We love only what we do not wholly possess

mirror

A virtual reality

I must choose to cease from suffering or cease from loving. For, just as in the beginning it is formed by desire, so afterwards love is kept in existence only by a painful anxiety. I felt part of Albertine’s life eluded me. Love, in the pain of anxiety as in the bliss of desire, is a demand for a whole. It is born, and it survives, only if some part remains for it to conquer. We love only what we do not wholly possess. Albertine was lying when she told me that she probably would not go to see the Verdurins, as I was lying when I said that I wished to go. She was seeking merely to dissuade me from going out with her, and I, by my abrupt announcement of this plan which I had no intention of putting into practice, to touch what I felt to be her most sensitive spot, to track down the desire that she was concealing and to force her to admit that my company next day would prevent her from gratifying it. She had virtually made this admission by ceasing suddenly to wish to go see the Verdurins.

by Marcel Proust (10 July 1871 – 18 November 1922)
from The Captive (1923)
image – Gattou/Lucie

Romantic Obsession

This is fiction, but it is also based on the author’s real experience.

In real life, after the fact, how much of this will be remembered? My guess is there will be a symbolic early turning point where the ache of desire became the uncertainty of longing. The individual spats will be absorbed and blurred by time, leaving half-memories that are devoid of reason and steeped in emotion.

As love fails, there is a tendency to fight for the idea of the relationship – not what is. Instead of a clear picture of who the other person is, the object of desire becomes our idea of what we want that person to be.

Will there also be a turning point back to trust? Changing the situation might change the outcome, but when emotional investment is not focused on accepting reality, any change will carry with it the same insecurity – or impossibility. You might even call it tilting at windmills.

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2 Responses to “We love only what we do not wholly possess”

  1. Abimbola Akanwo Says:

    Complex post…

    “We love only what we do not wholly possess.” I hope Marcel Proust observation was not referring to another human being…it is unrealistic and egoist to presume that another person can be owned/possessed…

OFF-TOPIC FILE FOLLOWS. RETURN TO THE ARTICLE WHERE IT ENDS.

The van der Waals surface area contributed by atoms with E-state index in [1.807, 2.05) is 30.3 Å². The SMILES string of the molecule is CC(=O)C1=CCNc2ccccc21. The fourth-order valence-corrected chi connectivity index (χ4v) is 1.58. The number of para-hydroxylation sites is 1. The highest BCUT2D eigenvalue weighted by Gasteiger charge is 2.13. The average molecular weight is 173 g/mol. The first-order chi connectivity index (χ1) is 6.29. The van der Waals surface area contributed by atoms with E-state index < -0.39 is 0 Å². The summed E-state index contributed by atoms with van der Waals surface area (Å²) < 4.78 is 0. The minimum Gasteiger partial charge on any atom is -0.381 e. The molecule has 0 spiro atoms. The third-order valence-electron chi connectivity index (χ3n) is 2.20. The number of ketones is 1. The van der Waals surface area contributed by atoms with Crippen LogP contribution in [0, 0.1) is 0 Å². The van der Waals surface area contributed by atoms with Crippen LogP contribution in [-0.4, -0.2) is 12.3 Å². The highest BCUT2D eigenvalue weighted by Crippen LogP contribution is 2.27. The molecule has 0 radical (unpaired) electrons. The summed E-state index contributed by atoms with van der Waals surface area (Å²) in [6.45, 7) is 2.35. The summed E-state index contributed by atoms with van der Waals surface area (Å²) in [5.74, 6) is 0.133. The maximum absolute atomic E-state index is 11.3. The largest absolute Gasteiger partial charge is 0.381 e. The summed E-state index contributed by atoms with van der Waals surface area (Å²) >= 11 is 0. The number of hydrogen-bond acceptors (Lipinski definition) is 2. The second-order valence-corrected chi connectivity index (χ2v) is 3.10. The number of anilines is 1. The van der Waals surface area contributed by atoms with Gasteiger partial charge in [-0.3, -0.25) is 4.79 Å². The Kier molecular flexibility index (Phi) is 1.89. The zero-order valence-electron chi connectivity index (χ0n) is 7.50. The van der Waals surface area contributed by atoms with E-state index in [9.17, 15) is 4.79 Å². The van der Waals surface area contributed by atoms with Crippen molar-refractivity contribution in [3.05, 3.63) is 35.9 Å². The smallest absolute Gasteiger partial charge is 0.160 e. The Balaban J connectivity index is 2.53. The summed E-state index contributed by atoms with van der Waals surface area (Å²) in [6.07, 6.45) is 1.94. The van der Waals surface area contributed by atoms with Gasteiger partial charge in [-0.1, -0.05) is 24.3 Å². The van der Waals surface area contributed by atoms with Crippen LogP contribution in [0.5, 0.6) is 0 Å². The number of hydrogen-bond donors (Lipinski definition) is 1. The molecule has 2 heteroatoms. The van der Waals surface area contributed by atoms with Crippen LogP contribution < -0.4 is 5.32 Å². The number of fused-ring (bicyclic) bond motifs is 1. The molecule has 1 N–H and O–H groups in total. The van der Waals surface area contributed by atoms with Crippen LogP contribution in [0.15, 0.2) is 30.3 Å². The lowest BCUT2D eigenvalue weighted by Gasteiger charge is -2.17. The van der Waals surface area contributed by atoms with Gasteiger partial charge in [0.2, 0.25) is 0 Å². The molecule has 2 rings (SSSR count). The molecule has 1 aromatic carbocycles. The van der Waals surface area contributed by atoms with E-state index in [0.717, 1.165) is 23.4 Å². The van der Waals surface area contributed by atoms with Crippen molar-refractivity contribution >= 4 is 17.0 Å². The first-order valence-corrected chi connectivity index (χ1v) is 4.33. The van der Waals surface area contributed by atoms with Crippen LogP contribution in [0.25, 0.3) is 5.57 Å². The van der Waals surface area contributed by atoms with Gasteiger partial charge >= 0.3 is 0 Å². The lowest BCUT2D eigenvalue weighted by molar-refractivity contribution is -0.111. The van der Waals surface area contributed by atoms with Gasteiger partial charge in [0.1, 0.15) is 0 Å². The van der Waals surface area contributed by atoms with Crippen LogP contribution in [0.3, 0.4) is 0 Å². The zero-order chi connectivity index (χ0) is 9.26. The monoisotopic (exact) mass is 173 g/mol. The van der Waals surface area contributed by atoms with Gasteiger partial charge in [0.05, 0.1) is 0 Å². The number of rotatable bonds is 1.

“Will there also be a turning point back to trust?” – I do not believe that trust once lost, can be regained.

    If a relationship “survives” or appeared to have survived a crisis due to lack of trust (perceived or otherwise), then it would be because the trust was not totally lost in the first place…

    However the trust would have been shaken…the relationship could still fail.

    Trust is built on many layers…

    If one or both partner in the relationship start dismantling the trust in the relationship – lack of communication is a good way to start dismantling trust.

    The layers of trust are peeled away (rapidly in some relationship, slowly in others…becoming rapid as the relationship nears an end) by unallayed doubts.

    I do not believe that it is possible to rebuilt a totally lost trust, much better to walk away from what would have become a meaningless relationship.

    It may or may not be possible to rebuilt a shaken trust…it would depend on the people in the relationship and how much the relationship means to them…without a two way communication, including face to face (yeah, stating the obvious I know, but some people think face to face communication is unnecessary…), the shaken trust cannot be rebuilt…without trust, there is no relationship.

  2. E. A. Able Says:

    I want to be an optimist, so I’ll say that regaining trust is possible. It has to be based on genuine change, or a genuine acceptance that there would be no change. If there is a wrongdoer, they have to truly repent and change their ways. For me, accepting this change would depend on how broken things were in the first place. Whatever was behind a deep betrayal would also have to change.

    Acceptance can’t fix everything. If someone who cheats is still cheating, the cheated-on may do crazy things to their own personality to convince themselves they can stay.

    I have read parts of Proust, but not the whole multi-volume Remembrance. It is significant that this part is called The Captive. He is in love with someone he cannot trust. Many of his observations are about what being in love like that does to his perceptions – his “remembrance.”

    Aside –
    I love this line: Love, in the pain of anxiety as in the bliss of desire, is a demand for a whole.

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